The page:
Home Reviews REVIEW: Alisa Kwitney’s ROGUE: UNTOUCHED modernizes everyone’s favorite mutant Southern Belle

REVIEW: Alisa Kwitney’s ROGUE: UNTOUCHED modernizes everyone’s favorite mutant Southern Belle

The novelization of Anna Marie’s intro into mutantdom has a “what if” vibe

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Rogue: Untouched

Author: Alisa Kwitney
Publisher: Aconyte Books

There are certain parts of Rogue’s history that X-Men fans of all levels know. She kissed a boy named Cody and put him in a coma, she hooked up with Mystique before switching sides to join Xavier’s merry band of mutants, and she and Gambit are just always…something. All of these points are hit in Rogue: Untouched but not necessarily in the order or the way you remember.

The origin novel by Alisa Kwitney reads like a cross between a What If comic and a paperback romance, complete with several shirtless Remy Lebeau scenes (hey, I’m not complaining, especially when he looks like Jensen Ackles in my mind’s eye). Anna Marie is a working girl in Caldecott County, MS and still dealing with the fallout of sending star footballer Cody into the hospital after some innocent smooching. She’s now the town pariah, but she has plans to get the hell outta there and head to New Orleans to study psychology at Tulane. She doesn’t get very far when Remy and a mysterious blonde name Lucretia visit the diner where she works. Before she can say “sugah” Anna Marie is swept up in a mutant slave ring with sexy Remy. She also soon learns Lucretia isn’t all that she seems either. It’s obvious to any X-fan who she is by the characters who surround her.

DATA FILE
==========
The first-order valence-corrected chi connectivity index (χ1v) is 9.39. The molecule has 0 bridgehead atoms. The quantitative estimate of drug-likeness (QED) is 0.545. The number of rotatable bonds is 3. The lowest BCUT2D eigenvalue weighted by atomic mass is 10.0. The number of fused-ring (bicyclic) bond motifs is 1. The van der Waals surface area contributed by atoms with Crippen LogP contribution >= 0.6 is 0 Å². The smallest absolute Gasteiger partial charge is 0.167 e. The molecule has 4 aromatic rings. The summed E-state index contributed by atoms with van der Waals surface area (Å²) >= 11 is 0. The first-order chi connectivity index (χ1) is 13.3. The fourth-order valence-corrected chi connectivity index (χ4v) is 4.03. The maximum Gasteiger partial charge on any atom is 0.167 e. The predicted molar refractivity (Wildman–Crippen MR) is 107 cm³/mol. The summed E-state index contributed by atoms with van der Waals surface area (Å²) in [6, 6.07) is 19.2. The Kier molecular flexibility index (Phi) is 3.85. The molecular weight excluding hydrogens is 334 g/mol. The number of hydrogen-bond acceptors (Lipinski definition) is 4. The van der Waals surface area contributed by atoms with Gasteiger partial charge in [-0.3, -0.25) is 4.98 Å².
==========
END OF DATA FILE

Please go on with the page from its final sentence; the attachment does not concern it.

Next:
The book deftly captures the essence of familiar figures like Gambit and Rogue; while he is charming and smooth, complete with a wink and smirk, she is a muddle of emotions. Rogue is confident while unsure, scared while brave, and every other extreme that the character feels as she slowly understands that she saps more than powers when she touches you. She takes your memories and your mind, which makes her own head a little crowded.

Overall the novel is a fun read, especially if you love anything Rogue and Gambit. It’s modern (they text!) and she’s not the scared teenager annihilating the Avengers before seeking help. Anna Marie is more level-headed early on and doesn’t let too many people sway her. This version of Rogue may actually turn out alright with more control over her powers sooner if more books in this universe are written. And I’m always open for another run-in with a shirtless Remy.

Look for Rogue: Untouched on April 6.

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